THE SKY WAS still dark when the winds hit. Watkins had stopped to give her dogs snacks, and fell behind Thiart. About two hours into their run, Thiart's headlamp suddenly disappeared. A strong gust had blown the dogs and sled over once they hit the ice, and Thiart and his team slid down the river.

He managed to stick a hook into a crack in the ice, but Watkins kept falling as she tried to make her way to him. She put on ice cleats and helped his team inch across the Klokerblok River.

Then they had to navigate Watkins' dogs through the ice. Situated at the bottom of a hill with no trees or bushes to provide wind block, Watkins grabbed her cell phone and called Moore and Zirkle. She had to scream to hear anything. They told her she was 12 miles away from the final checkpoint, which had a cabin, and she knew there was no way they'd make it that far. Moore and Zirkle told her the best thing they could do was hunker down. Watkins said that snow was beginning to bury the dogs.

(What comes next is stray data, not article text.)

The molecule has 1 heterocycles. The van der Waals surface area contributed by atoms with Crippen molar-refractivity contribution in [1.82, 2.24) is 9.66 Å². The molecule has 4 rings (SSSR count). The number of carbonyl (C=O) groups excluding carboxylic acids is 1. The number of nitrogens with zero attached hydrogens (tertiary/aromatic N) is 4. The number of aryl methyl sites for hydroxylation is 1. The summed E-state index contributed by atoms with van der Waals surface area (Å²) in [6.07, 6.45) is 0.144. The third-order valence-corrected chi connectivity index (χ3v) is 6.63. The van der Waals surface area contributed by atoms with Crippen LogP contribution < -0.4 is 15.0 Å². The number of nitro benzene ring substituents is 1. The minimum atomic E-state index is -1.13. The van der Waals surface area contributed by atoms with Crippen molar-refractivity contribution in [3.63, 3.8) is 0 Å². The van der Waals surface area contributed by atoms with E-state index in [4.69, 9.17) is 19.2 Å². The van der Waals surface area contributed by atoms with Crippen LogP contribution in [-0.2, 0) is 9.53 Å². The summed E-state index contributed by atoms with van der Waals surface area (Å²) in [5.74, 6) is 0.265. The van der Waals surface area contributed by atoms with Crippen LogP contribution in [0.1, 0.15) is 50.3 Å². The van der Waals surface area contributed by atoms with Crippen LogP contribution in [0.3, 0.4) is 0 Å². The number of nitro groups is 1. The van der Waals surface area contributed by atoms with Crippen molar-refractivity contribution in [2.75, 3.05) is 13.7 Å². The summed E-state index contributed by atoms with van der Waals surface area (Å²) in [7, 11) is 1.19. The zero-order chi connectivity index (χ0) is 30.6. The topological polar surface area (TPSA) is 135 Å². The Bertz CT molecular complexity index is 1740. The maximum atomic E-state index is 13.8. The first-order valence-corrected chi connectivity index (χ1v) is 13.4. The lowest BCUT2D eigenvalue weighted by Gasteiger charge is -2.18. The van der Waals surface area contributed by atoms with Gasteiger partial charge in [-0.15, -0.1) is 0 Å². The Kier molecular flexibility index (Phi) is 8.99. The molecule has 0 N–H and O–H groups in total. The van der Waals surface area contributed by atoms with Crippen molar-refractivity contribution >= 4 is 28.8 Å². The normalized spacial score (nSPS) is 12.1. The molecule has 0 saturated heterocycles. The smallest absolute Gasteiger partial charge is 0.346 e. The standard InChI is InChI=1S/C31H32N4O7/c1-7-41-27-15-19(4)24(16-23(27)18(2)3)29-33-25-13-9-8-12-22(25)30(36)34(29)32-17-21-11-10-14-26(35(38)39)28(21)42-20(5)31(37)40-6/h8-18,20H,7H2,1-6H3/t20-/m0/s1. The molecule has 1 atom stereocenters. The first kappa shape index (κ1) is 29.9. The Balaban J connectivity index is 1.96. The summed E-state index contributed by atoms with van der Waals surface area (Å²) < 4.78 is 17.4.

They dug an eight-foot long, three feet deep snow cave big enough for all 19 dogs. They dug so much they sweated. Watkins placed one dog in the cave, and the rest followed, creating a giant pile of gray fur. By then, Zirkle and Moore had told her that the other four mushers were stuck, too.

"Kiddo," Thiart told her, "you grew up in this area. You lead, I follow. Just tell me what to do. Let's save us. Let's save us and the dogs."

The winds were so strong that Thiart asked her if they were in the Blowhole. They positioned themselves outside the cave's opening with their backs against their sleds in the hopes it would shield the dogs from the wind. But snow was still blowing inside, and Watkins said she had to dig the dogs out every 30 minutes.